Lisa Piasecki.




(Inspired by a story by Veronica Rocha)

Of course the drunk and screaming part was true, I don’t deny it.

But listen to my side of things – won’t you please just try it?

Because of snow I started out by missing my connection,

Which caused me to indulge in quite a bit of grim reflection.


And then they lost my luggage and the damn security

Had me strip so they could search for some impurity.

Next, the food they served me was still frozen crystal clear –

Do you wonder I took scotch and chased it with a beer?


I waited 20 minutes for the bathroom, just to find

The toilet clogged with paper and a curling orange rind.

The holding pattern took us round and round the airport towers;

Is it any wonder I began to scream for hours?


Do not tell me you have not been on a flight from hell;

One that left you old and cracked just like the Liberty Bell.

Such tortures were not meant to be endured by human being;

I only took the plane to do a bit of fun sightseeing!  

Ballad of the Catnapper.


(Inspired by a story by Paul Walsh)

My true love wanted kitty cats for Valentines’ this year,

And so I burgled PetSmart  to find one she’d hold dear.

Alas, she didn’t like it and she told me I’m a thief,

And so I took the kitty back to PetsSmart with relief.


Then she asked for diamonds, so to Wixon’s I did go.

I swiped some ice to show her that I was her constant beau.

She said the stones were horrid and I was an awful cheat.

I returned the gems inside their mailbox, quite discreet.


At last she said that money was the only thing that mattered,

And so a vault at Wells Fargo I pummeled and I battered.

I set her up with millions and she told me in return

That she could only love a man that crime would always spurn.


But would she let me take the money back? Oh no, indeed!

Instead she called the cops on me with avaricious speed.

So now I sit in Stillwater while she lives in Edina.

I’m collecting cobwebs as she collects bone china.


13 Ways to Get Publicity from a Journalist.


Journalists may not be dyslexic, but they often seem to have short attention spans. Or maybe they are just fussy like little kids. Be that as it may, when you want a journalist’s attention because you have a product or service or story you want them to take notice of, you just may be out of luck. Breaking news may keep your interesting item from ever being noticed. Unless you know how to grab their attention.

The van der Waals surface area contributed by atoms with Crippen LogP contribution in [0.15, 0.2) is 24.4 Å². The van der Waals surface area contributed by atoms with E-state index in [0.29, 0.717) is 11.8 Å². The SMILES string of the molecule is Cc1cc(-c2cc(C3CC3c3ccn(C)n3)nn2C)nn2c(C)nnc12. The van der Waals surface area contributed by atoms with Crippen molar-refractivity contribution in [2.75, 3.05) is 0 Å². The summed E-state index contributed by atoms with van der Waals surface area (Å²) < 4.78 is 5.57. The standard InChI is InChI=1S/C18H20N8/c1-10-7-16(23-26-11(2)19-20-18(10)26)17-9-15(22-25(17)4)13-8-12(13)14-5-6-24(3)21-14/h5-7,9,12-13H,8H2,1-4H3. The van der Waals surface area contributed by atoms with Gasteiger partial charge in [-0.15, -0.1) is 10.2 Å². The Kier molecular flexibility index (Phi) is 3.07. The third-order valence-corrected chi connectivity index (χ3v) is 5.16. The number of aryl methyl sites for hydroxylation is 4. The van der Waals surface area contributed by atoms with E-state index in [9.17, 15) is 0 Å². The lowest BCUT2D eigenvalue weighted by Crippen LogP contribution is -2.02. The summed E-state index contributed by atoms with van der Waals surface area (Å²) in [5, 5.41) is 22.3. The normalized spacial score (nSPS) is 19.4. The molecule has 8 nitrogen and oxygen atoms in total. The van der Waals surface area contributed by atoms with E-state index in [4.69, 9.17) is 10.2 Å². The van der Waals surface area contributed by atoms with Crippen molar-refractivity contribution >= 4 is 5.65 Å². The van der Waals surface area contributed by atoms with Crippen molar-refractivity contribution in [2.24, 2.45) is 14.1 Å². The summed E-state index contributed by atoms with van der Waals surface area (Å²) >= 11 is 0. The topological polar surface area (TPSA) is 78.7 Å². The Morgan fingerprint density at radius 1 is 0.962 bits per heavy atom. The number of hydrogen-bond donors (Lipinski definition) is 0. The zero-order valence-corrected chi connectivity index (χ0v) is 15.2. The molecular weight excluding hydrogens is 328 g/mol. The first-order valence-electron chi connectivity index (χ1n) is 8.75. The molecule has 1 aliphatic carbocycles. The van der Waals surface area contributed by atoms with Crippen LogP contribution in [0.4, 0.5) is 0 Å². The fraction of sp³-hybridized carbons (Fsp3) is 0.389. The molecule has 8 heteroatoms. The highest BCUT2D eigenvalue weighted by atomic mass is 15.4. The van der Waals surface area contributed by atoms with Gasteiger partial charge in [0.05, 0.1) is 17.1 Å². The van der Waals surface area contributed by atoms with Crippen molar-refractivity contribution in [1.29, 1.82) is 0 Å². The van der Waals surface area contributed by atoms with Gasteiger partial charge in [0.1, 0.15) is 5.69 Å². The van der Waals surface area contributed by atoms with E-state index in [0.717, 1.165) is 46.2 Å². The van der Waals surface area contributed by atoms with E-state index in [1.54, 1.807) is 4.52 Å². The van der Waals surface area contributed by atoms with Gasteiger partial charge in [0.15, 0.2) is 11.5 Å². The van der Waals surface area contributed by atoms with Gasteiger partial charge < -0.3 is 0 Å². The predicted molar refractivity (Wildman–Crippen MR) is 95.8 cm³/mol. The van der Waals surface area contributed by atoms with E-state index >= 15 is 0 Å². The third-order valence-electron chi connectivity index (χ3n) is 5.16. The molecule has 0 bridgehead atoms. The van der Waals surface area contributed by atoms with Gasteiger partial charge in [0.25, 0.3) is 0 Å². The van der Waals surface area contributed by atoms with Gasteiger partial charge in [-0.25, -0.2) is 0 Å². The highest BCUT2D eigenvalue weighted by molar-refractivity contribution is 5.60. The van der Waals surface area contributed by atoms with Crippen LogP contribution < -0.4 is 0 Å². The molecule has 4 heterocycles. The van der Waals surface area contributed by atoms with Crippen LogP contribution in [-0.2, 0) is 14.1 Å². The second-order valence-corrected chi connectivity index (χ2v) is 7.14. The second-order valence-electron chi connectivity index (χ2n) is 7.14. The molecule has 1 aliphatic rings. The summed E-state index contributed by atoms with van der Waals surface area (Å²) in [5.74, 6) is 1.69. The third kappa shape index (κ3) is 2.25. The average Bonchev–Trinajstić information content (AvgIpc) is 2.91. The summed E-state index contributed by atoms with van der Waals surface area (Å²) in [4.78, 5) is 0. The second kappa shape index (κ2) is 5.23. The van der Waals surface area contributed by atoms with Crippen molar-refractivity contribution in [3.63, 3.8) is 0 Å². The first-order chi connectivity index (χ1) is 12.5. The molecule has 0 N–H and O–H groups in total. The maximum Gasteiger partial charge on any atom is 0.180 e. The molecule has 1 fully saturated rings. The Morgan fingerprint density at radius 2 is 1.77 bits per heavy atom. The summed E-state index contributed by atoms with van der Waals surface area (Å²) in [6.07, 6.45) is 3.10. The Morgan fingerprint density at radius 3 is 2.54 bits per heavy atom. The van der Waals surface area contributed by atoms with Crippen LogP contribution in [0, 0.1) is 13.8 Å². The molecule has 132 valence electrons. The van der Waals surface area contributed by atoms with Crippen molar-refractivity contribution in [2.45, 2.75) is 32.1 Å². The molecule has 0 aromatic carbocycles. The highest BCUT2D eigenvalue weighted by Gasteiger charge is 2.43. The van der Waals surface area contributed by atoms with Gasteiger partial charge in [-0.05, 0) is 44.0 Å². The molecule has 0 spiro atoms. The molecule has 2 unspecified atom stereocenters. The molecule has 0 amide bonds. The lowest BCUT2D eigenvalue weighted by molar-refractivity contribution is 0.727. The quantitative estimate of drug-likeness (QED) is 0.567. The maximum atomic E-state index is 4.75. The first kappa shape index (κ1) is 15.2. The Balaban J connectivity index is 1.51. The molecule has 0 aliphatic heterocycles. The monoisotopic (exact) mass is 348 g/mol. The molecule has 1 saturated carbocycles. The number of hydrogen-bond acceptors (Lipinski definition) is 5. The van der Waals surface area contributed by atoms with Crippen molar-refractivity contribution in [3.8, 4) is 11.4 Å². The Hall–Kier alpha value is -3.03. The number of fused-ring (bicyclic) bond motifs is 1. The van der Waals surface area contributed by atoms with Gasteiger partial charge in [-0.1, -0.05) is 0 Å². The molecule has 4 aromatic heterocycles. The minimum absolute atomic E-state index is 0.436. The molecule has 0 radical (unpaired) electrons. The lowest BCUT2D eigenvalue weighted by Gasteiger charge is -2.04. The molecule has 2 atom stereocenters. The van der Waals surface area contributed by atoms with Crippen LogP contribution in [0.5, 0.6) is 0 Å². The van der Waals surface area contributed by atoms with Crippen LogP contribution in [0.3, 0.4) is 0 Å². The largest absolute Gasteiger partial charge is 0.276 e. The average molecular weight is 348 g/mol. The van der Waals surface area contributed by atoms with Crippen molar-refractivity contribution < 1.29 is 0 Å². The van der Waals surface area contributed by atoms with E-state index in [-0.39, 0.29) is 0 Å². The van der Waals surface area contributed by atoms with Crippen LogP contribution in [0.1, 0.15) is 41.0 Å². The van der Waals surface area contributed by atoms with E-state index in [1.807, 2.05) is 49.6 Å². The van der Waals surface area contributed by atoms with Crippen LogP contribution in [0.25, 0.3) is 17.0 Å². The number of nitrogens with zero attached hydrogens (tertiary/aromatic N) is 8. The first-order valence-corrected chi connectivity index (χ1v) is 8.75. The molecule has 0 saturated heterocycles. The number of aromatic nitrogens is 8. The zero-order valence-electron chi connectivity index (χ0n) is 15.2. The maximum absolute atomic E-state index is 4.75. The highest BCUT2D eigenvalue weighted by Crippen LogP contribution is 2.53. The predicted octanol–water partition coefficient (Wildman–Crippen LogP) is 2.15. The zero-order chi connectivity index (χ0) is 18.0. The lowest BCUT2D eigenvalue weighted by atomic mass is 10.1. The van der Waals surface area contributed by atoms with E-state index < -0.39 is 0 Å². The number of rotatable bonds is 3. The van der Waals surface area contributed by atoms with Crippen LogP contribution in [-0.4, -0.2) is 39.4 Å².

1. Offer them money.  Oh sure, there are some finicky people who think such an offer is unethical. But who said it has to be cold hard cash? Offer them a free wine and cheese bar at your new branch office opening. Print your story on a nice t-shirt and send it to several reporters; one of them is bound to follow up with you.

2. Join Alcoholics Anonymous. You’ll meet a lot of journalists there. Ask one of them to be your sponsor; then they’ll publish your story.

3. Forget the journalists. Start your own blog and make your story go viral. It happens all the time.

4. Offer a free timeshare to the first journalist who writes about your real estate company. (Of course, the timeshare is in Hoboken, New Jersey — but so what?)

5. Get hired on a newspaper so you can write the story yourself; journalism school takes four years, so START NOW.

6. Bypass the journalist and go to his or her editor; review steps 1 and 2 above.

7. Create a snappy headline to focus their attention.  Something like “I AM CHARLIE SHEEN’S LIVER” or “WE INTERVIEW THE CORPSE OF P.T. BARNUM!”  You’ll hear from some writer, no doubt — even if it’s only one from MAD Magazine.

8. Picket your local newspaper, with a sign that reads “This Pewsnaper is Ufnair to Dyslexics!” You’ll be interviewed for your story on your way to jail.

9. Did you know journalists are underpaid? Why don’t you give them a cushy job in your company?  All they have to do is write their last story about your product or service. (Wink. Wink. Nudge. Nudge.)